Monday, November 3, 2014


A little over a week ago, Greg and I did our second round of Disney and spent a day at Epcot, or, as the 4-year-daughter of my good friend calls it, Et-tot.

The first area of Epcot has futuristic rides and is focused a lot on technology. My favorite ride was Test Track, were you design your own car and the ride gives you your ratings as you drive around. The schnazzy racecar that Greg and I designed definitely bested the truck-like invention of the small children who sat in front of us. Perhaps I should not have gloated, but I sort of did. 

The next part of Epcot is a bunch of buildings and rides and shows and restaurants that showcase countries from around the world, all situated around a lake. All of the workers at the country stations are actually native to the country in question. It was fun to interact with them. 

Inside the ancient Mayan temple in Mexico: 

Outside in front of the entrance:

We contemplated Greg's heritage as we meandered through Norway. Here's a shout-out to you, Iselin. You should come work in Florida.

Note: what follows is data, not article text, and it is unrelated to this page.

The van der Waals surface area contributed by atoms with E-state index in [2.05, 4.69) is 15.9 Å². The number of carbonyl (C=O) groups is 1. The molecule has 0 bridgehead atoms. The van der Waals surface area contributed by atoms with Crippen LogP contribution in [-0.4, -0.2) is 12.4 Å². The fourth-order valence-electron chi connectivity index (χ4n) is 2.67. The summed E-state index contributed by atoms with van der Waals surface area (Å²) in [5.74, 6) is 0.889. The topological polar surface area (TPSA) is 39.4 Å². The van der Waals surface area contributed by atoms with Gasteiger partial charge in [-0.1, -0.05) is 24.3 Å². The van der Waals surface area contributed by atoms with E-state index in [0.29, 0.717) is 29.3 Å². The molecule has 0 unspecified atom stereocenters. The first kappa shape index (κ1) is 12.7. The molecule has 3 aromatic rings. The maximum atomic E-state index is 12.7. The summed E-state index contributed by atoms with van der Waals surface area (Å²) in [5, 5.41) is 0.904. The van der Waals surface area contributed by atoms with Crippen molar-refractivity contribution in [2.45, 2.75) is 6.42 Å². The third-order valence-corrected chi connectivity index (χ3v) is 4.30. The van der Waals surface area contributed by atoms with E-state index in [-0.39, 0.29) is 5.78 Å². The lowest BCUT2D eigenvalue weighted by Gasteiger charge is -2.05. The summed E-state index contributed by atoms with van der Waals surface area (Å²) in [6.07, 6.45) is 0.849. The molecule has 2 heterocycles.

Italy (I think): 

Morocco, the abode of Aladdin and Jasmine. The tiled courtyards actually reminded Greg of Spain: 


Another fun day at Disney, all in all. The architecture really reminded Greg and I how much we want to travel some day. We got lucky and were just in the right place at the right time to watch a lot of the street shows they put on. There was a Chinese acrobat and dance company that was really amazing and fun to watch, and a renaissance Italian flag-waving show, which was more entertaining than it sounds, and Japanese drummers and other stuff I'm sure I've forgotten. 

There was only one disappointment...there are food booths set up around the lake, and we didn't bring a lot of other food with us because we thought we could get a good meal from taste-testing a few of the $3 plates from a bunch of different countries. We made the mistake of paying $6.50 for a few bites of lamb doused in a super weird mint pesto and crushed up potato chips, courtesy of Australia. I mean, I like Australians as much as anybody, but we were kind of disillusioned after that. We ended up giving up on the food carts and ate lunch in China. 

Lunch in China. No big deal. 

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